Natural enemies of saker falcon

Photo: Saker Falcon in Winter

Photo: Saker Falcon in Winter

Saker Falcons have no known predators in the wild other than humans. These birds are very aggressive. One of the reasons why they are so prized by falconers is that once they decide to choose a victim, they become very persistent. Balaban follow their prey relentlessly even in the thickets.

In the past, they were used to attack large game such as the gazelle. The bird pursued the victim until it killed the animal. Saker falcons are patient, relentless hunters. They hover in the air or sit on their perch for hours, observing prey and fixing the exact location of their target. Females almost always dominate males. Sometimes they try to steal each other's prey.

This species suffers from:

  • electric shock on power lines;
  • reducing the availability of prey due to the loss and degradation of steppes and dry pastures as a result of the intensification of agriculture, the creation of plantations;
  • a decrease in the level of sheep breeding, and in the result of declining populations of small birds;
  • trapping for falconry, which causes local extinction of populations;
  • use of pesticides, resulting in secondary poisoning.

Annually the number of Saker Falcons caught is at the level of 6 825 8 400 birds. Of these, the vast majority (77%) are juvenile females, followed by 19% of adult females, 3% of juvenile males, and 1% of adult males, potentially creating a severe bias in the wild population.

Population and species status

Photo: What Saker Falcon looks like

Photo: What Saker Falcon looks like

An analysis of the available data resulted in a global population estimate of 17,400 — 28,800 breeding pairs, with largest numbers in China (3000-7000 pairs), Kazakhstan (4,808-5,628 pairs), Mongolia (2792-6980 pairs) and Russia (5700-7300 pairs). The small European population is estimated at 350-500 pairs, equivalent to 710-990 mature individuals. The population in Europe and probably in Mongolia is currently increasing, but the overall demographic trend is estimated to be negative.

Assuming a generation span of 6.4 years and the species had already begun to decline (at least in some areas) prior to the 1990s, the overall population trend over the 19-year period 1993-2012 corresponds to a decline of 47%. (according to average estimates) with a minimum-maximum decrease of 2-75% per year. Given the considerable uncertainty in the abundance estimates used, preliminary data indicate that this species is declining by at least 50% over three generations.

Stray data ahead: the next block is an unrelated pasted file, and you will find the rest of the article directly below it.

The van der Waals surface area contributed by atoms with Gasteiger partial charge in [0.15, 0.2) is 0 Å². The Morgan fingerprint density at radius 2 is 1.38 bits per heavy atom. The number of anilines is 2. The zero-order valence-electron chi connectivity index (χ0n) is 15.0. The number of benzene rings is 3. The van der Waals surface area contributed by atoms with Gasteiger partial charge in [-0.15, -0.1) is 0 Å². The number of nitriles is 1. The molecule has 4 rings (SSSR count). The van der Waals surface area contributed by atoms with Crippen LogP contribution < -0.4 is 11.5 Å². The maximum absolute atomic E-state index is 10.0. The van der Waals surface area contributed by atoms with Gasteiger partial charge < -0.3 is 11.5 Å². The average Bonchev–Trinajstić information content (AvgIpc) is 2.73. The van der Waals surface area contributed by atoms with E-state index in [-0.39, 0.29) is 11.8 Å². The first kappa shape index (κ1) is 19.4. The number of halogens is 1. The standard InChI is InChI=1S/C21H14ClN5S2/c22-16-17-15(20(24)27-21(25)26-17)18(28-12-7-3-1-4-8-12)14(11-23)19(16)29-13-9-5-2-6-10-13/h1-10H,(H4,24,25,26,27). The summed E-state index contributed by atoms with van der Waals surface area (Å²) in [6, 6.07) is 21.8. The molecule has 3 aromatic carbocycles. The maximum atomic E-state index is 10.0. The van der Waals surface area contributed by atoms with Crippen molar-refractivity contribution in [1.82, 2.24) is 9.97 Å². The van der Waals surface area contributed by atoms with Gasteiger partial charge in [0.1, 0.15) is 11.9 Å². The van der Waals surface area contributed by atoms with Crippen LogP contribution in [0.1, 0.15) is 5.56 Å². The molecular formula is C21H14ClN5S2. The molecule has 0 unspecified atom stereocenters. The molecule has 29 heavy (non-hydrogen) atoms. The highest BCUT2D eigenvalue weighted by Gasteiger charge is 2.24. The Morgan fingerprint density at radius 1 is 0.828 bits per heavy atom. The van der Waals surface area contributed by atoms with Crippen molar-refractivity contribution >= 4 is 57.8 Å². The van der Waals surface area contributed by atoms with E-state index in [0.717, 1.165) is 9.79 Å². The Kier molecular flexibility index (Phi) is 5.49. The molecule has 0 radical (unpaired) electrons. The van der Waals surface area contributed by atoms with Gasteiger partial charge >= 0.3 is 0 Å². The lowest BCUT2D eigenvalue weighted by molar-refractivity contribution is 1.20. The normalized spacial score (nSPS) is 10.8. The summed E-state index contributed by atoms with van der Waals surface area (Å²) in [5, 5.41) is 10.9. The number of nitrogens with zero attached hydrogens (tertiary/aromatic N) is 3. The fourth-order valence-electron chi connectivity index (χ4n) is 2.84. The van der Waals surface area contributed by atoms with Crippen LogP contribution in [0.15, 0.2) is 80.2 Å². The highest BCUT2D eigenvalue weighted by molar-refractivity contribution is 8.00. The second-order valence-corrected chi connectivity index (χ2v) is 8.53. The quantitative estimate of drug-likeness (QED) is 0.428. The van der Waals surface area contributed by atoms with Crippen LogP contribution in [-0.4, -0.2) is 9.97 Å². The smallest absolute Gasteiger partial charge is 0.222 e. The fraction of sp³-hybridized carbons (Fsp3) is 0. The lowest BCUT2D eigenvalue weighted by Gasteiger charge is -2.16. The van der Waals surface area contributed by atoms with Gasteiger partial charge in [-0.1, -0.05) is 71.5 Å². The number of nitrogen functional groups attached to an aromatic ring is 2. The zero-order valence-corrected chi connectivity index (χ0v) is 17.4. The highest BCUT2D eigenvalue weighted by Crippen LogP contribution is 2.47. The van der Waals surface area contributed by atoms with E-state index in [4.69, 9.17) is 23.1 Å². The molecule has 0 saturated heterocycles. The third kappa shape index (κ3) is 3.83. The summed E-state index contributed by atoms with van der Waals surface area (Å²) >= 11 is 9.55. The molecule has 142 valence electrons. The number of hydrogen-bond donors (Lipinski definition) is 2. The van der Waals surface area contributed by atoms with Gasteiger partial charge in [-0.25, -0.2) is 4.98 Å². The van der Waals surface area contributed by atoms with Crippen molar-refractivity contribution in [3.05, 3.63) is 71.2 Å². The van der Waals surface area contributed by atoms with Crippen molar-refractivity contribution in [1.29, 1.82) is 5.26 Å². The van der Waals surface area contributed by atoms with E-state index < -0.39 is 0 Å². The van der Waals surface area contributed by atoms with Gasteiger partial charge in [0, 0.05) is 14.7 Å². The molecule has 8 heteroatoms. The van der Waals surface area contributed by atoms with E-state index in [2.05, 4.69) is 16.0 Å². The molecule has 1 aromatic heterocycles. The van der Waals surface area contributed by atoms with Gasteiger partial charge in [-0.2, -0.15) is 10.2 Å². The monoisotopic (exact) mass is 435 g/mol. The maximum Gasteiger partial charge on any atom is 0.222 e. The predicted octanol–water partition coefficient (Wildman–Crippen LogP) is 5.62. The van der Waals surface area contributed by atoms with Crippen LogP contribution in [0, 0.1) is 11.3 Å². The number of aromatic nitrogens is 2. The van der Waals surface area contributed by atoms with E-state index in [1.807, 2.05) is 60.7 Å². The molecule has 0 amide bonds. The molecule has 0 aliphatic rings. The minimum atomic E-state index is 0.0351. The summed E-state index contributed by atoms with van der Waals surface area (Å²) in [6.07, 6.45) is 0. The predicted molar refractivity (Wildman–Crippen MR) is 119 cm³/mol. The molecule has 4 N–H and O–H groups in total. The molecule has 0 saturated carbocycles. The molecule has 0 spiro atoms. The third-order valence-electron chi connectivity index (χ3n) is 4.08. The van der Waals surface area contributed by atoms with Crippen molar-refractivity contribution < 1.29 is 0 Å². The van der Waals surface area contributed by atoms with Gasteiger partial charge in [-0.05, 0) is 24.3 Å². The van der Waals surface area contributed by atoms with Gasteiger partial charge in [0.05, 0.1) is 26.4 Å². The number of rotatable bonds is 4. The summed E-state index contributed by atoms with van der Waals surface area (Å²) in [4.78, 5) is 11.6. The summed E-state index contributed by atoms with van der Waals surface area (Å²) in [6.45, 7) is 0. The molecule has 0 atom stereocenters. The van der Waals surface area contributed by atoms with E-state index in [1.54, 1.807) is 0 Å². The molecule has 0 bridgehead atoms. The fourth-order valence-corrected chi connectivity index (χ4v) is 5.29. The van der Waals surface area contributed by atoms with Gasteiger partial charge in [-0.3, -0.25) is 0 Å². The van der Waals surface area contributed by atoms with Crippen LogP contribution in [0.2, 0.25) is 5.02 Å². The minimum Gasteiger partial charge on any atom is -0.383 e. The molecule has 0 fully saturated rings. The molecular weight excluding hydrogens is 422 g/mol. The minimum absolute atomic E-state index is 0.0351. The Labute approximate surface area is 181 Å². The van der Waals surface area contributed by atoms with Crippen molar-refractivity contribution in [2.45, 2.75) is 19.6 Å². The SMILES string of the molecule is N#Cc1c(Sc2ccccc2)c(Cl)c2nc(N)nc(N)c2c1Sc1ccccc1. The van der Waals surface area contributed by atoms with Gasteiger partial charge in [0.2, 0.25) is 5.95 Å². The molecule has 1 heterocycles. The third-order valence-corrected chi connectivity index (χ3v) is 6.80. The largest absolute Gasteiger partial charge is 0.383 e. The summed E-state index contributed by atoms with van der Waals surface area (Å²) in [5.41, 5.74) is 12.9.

Interesting fact: Saker Sakers, due to their large size, favored by falconers, resulting in a gender imbalance among wild populations. In fact, about 90% of the nearly 2,000 falcons trapped each year during the autumn migration are females.

These numbers are ambiguous as some Saker Falcons are caught and exported illegally, so it is not possible to know the true number of Saker Falcons taken from the wild each year. Chicks are easier to train, so most trapped Saker Falcons are about a year old. In addition, many falconers release their falcons because they are difficult to care for during the hot summer months, and many trained birds run away.

Saker Falcon Conservation

Photo: Saker Falcon from the Red Book

Photo: Saker Falcon from the Red Book

This is a protected species, listed in the Red Book of many states of the range, especially in its western parts. The bird is listed on CMS Appendices I and II (as of November 2011, excluding the Mongolian population) and CITES Appendix II, and in 2002 CITES imposed a ban on trade in the UAE, which greatly affected the unregulated market there. This occurs in a number of protected areas throughout the bird range.

Intensive fortification and management has led to the fact that the population of Hungary is constantly growing. Illicit trade controls were introduced in various western range countries in the 1990s. Captive breeding has developed strongly in some countries, including the UAE, as a means of replacing wild-raised birds. Clinics have been established to increase the lifespan and availability of wild-caught birds in various Gulf countries.

Fun fact: Artificial nests have been erected in some areas, and in particular , Mongolia has begun the process of building 5,000 artificial nests funded by the Abu Dhabi Environmental Protection Agency, which are expected to provide nesting sites for up to 500 pairs. This program in Mongolia resulted in the hatching of 2,000 chicks in 2013.

The Saker Falcon is an important predator of small mammals and medium-sized birds. The Saker Falcon Global Action Plan was developed in 2014. Conservation efforts in Europe have resulted in positive demographic trends. New research programs in many parts of the range have begun to establish baseline data on distribution, population, ecology, and threats. For example, satellite tracking of individuals is carried out to detect migration and the use of breeding sites.